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Status of the National Ambient Air Quality Standards (NAAQS)

Posted: February 22nd, 2021

Authors: Amy M.  Rich H. 

The U.S. Environmental Protection Agency (EPA) was hard at work at the end of 2020, finalizing several regulatory actions related to the NAAQS.  The Clean Air Act (CAA) requires U.S. EPA to review, and revise if necessary, the NAAQS on a five-year schedule.  There are many steps in the review process and it rarely takes just five years (although former U.S. EPA Administrator Scott Pruitt issued a memo in 2018 in an attempt to streamline the process and keep on schedule).  Recent NAAQS activity and what actions might be coming next are summarized below.

Sulfur Dioxide (SO2)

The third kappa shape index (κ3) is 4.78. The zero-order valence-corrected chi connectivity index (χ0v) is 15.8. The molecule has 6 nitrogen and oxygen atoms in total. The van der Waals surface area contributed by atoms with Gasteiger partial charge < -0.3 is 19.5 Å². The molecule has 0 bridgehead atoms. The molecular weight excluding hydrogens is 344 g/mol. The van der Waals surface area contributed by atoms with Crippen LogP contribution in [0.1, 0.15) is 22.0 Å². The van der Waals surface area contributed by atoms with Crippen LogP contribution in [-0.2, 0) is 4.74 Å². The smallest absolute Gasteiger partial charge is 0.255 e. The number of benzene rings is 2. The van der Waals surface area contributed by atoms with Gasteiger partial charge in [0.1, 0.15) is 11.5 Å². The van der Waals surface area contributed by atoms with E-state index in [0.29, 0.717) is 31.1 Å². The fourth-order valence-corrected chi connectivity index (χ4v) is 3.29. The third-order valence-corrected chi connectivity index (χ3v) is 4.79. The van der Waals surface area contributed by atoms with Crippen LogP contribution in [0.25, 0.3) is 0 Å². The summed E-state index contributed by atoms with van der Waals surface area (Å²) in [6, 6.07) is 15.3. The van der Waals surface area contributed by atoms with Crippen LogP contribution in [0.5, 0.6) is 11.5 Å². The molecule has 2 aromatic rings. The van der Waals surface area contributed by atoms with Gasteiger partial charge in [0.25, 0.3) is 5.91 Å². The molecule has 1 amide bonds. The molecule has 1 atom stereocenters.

U.S. EPA set a 1-hour SO2 standard in 2010.  Although NAAQS designations typically occur in two to three years, the fourth and final round of designations for the 1-hour SO2 standard was just completed on December 21, 2020.  These most recent designations were based primarily on three years (2017-2019) of ambient monitoring data from new monitors that were sited next to large SO2-emitting sources that were covered by the SO2 Data Requirements Rule (DRR) and chose to monitor instead of submit an air dispersion modeling demonstration.  However, in the case of Beaverdam Township in western North Carolina, the attainment designation was a result of recent significant SO2 emissions reductions by the local pulp and paper mill and their work with the NC Division of Air Quality and U. S. EPA to establish a source-specific State Implementation Plan (SIP) that memorialized those emissions reductions and established federally enforceable emissions limits.  Air dispersion modeling of the mill’s emissions limits and the most recent monitoring data combined to demonstrate that Beaverdam Township is in attainment with the 1-hour SO2 NAAQS.  Additionally, with the long delay in the designation process, some areas that were designated nonattainment in the initial rounds based on monitoring are up for reclassification to maintenance as the ambient SO2 concentrations in those areas fell due to emissions reductions or site closures.  In other nonattainment areas, SIPs are in place to bring those areas into compliance.